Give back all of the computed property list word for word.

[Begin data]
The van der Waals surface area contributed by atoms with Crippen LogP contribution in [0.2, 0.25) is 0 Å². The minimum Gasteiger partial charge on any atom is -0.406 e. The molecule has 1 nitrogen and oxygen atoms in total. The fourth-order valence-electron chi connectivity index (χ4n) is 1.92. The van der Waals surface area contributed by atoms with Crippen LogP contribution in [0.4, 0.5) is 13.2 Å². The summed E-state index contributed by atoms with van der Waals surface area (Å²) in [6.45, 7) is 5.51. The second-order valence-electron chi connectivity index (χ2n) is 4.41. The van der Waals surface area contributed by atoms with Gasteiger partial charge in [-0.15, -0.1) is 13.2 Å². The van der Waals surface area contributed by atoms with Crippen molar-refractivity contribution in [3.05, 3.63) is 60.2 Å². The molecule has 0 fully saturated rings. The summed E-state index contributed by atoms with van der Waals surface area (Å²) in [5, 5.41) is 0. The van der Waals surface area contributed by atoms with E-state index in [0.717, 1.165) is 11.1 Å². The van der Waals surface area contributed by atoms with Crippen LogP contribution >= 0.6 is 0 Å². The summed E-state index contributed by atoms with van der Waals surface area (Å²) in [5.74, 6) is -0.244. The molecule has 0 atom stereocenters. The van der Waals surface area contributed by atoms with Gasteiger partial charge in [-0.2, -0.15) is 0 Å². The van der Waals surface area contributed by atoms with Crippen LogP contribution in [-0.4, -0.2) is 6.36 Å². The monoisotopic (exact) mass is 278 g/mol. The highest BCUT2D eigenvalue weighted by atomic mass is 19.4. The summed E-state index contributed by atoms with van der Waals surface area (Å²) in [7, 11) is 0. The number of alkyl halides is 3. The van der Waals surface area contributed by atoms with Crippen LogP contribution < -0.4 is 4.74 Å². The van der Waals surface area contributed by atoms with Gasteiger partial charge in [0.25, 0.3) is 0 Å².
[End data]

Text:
The van der Waals surface area contributed by atoms with Crippen LogP contribution in [0.2, 0.25) is 0 Å². The minimum Gasteiger partial charge on any atom is -0.406 e. The molecule has 1 nitrogen and oxygen atoms in total. The fourth-order valence-electron chi connectivity index (χ4n) is 1.92. The van der Waals surface area contributed by atoms with Crippen LogP contribution in [0.4, 0.5) is 13.2 Å². The summed E-state index contributed by atoms with van der Waals surface area (Å²) in [6.45, 7) is 5.51. The second-order valence-electron chi connectivity index (χ2n) is 4.41. The van der Waals surface area contributed by atoms with Gasteiger partial charge in [-0.15, -0.1) is 13.2 Å². The van der Waals surface area contributed by atoms with Crippen molar-refractivity contribution in [3.05, 3.63) is 60.2 Å². The molecule has 0 fully saturated rings. The summed E-state index contributed by atoms with van der Waals surface area (Å²) in [5, 5.41) is 0. The van der Waals surface area contributed by atoms with E-state index in [0.717, 1.165) is 11.1 Å². The van der Waals surface area contributed by atoms with Crippen LogP contribution >= 0.6 is 0 Å². The summed E-state index contributed by atoms with van der Waals surface area (Å²) in [5.74, 6) is -0.244. The molecule has 0 atom stereocenters. The van der Waals surface area contributed by atoms with Gasteiger partial charge in [-0.2, -0.15) is 0 Å². The van der Waals surface area contributed by atoms with Crippen LogP contribution in [-0.4, -0.2) is 6.36 Å². The monoisotopic (exact) mass is 278 g/mol. The highest BCUT2D eigenvalue weighted by atomic mass is 19.4. The summed E-state index contributed by atoms with van der Waals surface area (Å²) in [7, 11) is 0. The number of alkyl halides is 3. The van der Waals surface area contributed by atoms with Crippen LogP contribution < -0.4 is 4.74 Å². The van der Waals surface area contributed by atoms with Gasteiger partial charge in [0.25, 0.3) is 0 Å².